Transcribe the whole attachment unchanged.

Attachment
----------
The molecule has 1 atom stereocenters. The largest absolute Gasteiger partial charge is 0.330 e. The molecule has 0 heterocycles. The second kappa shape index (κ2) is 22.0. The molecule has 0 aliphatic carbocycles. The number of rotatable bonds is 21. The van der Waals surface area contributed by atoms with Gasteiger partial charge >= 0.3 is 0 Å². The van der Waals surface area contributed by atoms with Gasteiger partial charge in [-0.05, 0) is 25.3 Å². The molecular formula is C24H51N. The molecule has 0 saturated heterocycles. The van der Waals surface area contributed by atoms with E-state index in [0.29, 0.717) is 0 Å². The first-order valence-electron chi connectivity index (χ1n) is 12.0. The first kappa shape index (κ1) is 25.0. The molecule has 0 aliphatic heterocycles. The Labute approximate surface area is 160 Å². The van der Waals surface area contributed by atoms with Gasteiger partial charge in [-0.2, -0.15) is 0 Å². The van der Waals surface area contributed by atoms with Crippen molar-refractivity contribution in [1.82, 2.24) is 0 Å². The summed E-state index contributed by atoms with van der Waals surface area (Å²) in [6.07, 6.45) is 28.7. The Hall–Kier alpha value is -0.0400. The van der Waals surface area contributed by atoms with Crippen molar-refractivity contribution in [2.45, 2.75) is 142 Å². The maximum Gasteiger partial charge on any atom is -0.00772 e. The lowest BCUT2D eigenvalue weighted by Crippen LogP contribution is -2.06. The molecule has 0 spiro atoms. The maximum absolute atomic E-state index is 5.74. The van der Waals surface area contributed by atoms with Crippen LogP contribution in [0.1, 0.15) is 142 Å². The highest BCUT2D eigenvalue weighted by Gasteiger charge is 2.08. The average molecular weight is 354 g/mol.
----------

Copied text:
The molecule has 1 atom stereocenters. The largest absolute Gasteiger partial charge is 0.330 e. The molecule has 0 heterocycles. The second kappa shape index (κ2) is 22.0. The molecule has 0 aliphatic carbocycles. The number of rotatable bonds is 21. The van der Waals surface area contributed by atoms with Gasteiger partial charge >= 0.3 is 0 Å². The van der Waals surface area contributed by atoms with Gasteiger partial charge in [-0.05, 0) is 25.3 Å². The molecular formula is C24H51N. The molecule has 0 saturated heterocycles. The van der Waals surface area contributed by atoms with E-state index in [0.29, 0.717) is 0 Å². The first-order valence-electron chi connectivity index (χ1n) is 12.0. The first kappa shape index (κ1) is 25.0. The molecule has 0 aliphatic heterocycles. The Labute approximate surface area is 160 Å². The van der Waals surface area contributed by atoms with Gasteiger partial charge in [-0.2, -0.15) is 0 Å². The van der Waals surface area contributed by atoms with Crippen molar-refractivity contribution in [1.82, 2.24) is 0 Å². The summed E-state index contributed by atoms with van der Waals surface area (Å²) in [6.07, 6.45) is 28.7. The Hall–Kier alpha value is -0.0400. The van der Waals surface area contributed by atoms with Crippen molar-refractivity contribution in [2.45, 2.75) is 142 Å². The maximum Gasteiger partial charge on any atom is -0.00772 e. The lowest BCUT2D eigenvalue weighted by Crippen LogP contribution is -2.06. The molecule has 0 spiro atoms. The maximum absolute atomic E-state index is 5.74. The van der Waals surface area contributed by atoms with Crippen LogP contribution in [0.1, 0.15) is 142 Å². The highest BCUT2D eigenvalue weighted by Gasteiger charge is 2.08. The average molecular weight is 354 g/mol.